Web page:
Well, this blog has come of age this week. The Campaign for FOI described my last post as “Interesting and provocative”. And it certainly has provoked more comment than anything I’ve previously written.
Before addressing the most controversial issue raised in the comments, I just want to highlight some great advice that WhatDoTheyKnow have given to FOI Officers if they want to follow my suggestion and encourage their requesters to submit requests through WDTK (to facilitate its use as a Disclosure Log):
- The simplest method is to link to the WDTK site – you can link directly to the part of the site for your organisation – WDTK have no problem with you doing this and you don’t have to let them know you are doing it
- I would suggest that if you’re going to do this effectively, you should at the very least provide instructions on your website to potential requesters explaining how they can make their request through WDTK alongside your direct contact details; it’s up to you how far you promote this as a method of making requests (ie is it your preferred method or just one of several?)
- Alex from WDTK has suggested that “If an authority wants to go a bit further, e.g. by having all their requests on the site or wanting a branded request service, then they should talk to us in the first instance to discuss their requirements.”
So there you go, those are your options if you want to try this out.
The most controversial of the points I raised related to the suggestion that WDTK advised requesters on how to avoid providing their name when making requests. I’ve got to say that at this stage I’m unapologetic about this point (though if I’m persuaded otherwise I may post on this topic again). My reasons for this are:
- It’s there in black and white at section 8 – a request is only valid if it “states the name of the applicant”; the Information Commissioner also takes this view and explains why in his guidance (CFOI disagree with the Commissioner on his view)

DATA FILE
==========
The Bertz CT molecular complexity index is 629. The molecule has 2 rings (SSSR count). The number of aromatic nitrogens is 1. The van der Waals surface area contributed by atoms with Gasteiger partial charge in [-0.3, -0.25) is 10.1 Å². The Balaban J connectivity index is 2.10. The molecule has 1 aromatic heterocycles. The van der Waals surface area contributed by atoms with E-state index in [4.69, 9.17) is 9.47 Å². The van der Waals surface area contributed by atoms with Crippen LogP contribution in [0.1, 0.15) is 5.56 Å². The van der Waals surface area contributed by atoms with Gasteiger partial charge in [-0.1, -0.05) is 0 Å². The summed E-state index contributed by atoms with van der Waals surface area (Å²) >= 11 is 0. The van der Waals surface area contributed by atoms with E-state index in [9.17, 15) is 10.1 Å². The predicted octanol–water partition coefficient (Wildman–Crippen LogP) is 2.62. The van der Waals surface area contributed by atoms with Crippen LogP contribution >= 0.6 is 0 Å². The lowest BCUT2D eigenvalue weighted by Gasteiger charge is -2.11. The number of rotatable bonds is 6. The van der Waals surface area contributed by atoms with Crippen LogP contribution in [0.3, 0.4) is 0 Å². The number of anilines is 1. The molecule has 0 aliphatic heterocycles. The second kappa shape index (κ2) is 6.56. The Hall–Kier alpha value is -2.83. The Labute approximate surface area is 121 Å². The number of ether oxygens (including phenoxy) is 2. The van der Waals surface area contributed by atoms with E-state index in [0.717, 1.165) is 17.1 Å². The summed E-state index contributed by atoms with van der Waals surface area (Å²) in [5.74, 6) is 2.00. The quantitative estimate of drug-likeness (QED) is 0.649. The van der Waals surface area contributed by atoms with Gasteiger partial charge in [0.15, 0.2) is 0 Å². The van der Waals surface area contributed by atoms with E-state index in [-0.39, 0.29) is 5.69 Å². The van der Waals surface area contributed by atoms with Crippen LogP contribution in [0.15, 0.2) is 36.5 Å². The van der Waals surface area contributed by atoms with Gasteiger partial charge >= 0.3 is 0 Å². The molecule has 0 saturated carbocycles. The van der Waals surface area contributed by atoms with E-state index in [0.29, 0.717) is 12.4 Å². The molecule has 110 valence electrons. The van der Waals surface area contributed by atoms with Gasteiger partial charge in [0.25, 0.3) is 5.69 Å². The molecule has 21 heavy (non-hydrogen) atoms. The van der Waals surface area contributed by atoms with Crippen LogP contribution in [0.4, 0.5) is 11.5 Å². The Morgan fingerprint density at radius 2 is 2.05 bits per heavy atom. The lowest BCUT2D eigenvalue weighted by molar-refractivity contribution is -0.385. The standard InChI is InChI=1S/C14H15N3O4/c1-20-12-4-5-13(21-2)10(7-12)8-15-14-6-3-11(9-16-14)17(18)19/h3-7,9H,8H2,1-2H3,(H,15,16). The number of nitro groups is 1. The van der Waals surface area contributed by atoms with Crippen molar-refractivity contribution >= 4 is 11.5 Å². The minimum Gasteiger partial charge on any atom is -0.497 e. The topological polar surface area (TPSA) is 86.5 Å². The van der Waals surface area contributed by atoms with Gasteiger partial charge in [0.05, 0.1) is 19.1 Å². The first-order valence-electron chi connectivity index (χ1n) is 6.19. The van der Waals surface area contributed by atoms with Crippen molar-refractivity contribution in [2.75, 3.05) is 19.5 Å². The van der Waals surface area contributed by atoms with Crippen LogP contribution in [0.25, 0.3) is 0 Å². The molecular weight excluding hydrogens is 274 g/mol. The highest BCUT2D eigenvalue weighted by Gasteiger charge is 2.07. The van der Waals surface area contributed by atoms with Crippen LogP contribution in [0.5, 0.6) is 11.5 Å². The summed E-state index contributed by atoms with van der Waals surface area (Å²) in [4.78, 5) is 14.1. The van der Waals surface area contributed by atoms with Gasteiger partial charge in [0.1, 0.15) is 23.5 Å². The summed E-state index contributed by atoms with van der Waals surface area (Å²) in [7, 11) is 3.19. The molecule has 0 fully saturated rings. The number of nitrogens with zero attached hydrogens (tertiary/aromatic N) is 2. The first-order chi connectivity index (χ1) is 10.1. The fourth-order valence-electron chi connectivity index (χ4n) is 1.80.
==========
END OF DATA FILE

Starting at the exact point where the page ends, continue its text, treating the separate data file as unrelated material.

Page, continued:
- There’s good reason – much as you as a requester may not like it (especially if you are on the fringes of acceptability when it comes to your dealings with the authority), if we don’t have a name, it is difficult to identify requesters that are making repeat or vexatious requests, or to apply the fees regulations where costs could be aggregated
- It costs money to answer requests; arguably we should not be spending this money on requests that are not valid, or can be refused for other reasons. We have a duty not just to those who use FOI but also to other taxpayers.
To me, it always comes back to the Act itself. Someone commented that ‘vexatious’ is “redundant and subjective”. It’s not. A vexatious request is defined in the Act and in numerous ICO and Tribunal decisions now. The ICO’s guidance is clear on when it can be applied. We are not talking about vague concepts here, but about specific behaviour which goes beyond what public officials should be expected to put up with. In 6 years, I’ve only used section 14 once, and this was for an individual who had written well over 100 times (not all FOIs) in a year, and had made threats of physical violence to a politician at the authority. But to apply it depends on being able to demonstrate who is making the requests in the first place.
I completely accept that some people might have a reason for remaining anonymous (CFOI cited an example where someone lost their job as a result of making a request). And ultimately, who’s going to know if you do use a (subtle) pseudonym? But I stick by my view that in general, if you’re making a request you should follow the rules just as you expect a public authority to do.
In passing, I should recommend a blog posting from a barrister on WDTK’s liability if they publish documents containing libellous material. This wasn’t an issue discussed in my post, but is certainly of interest.
Thanks for your continued support – nearly 1400 of you have read the blog at some point in the last 6 weeks, and whether I agree with you or not, its also great to receive your comments. Do continue to spread the word – if you have access to other forums or blogs, please do mention this blog if they touch on subjects I’ve discussed. More next week.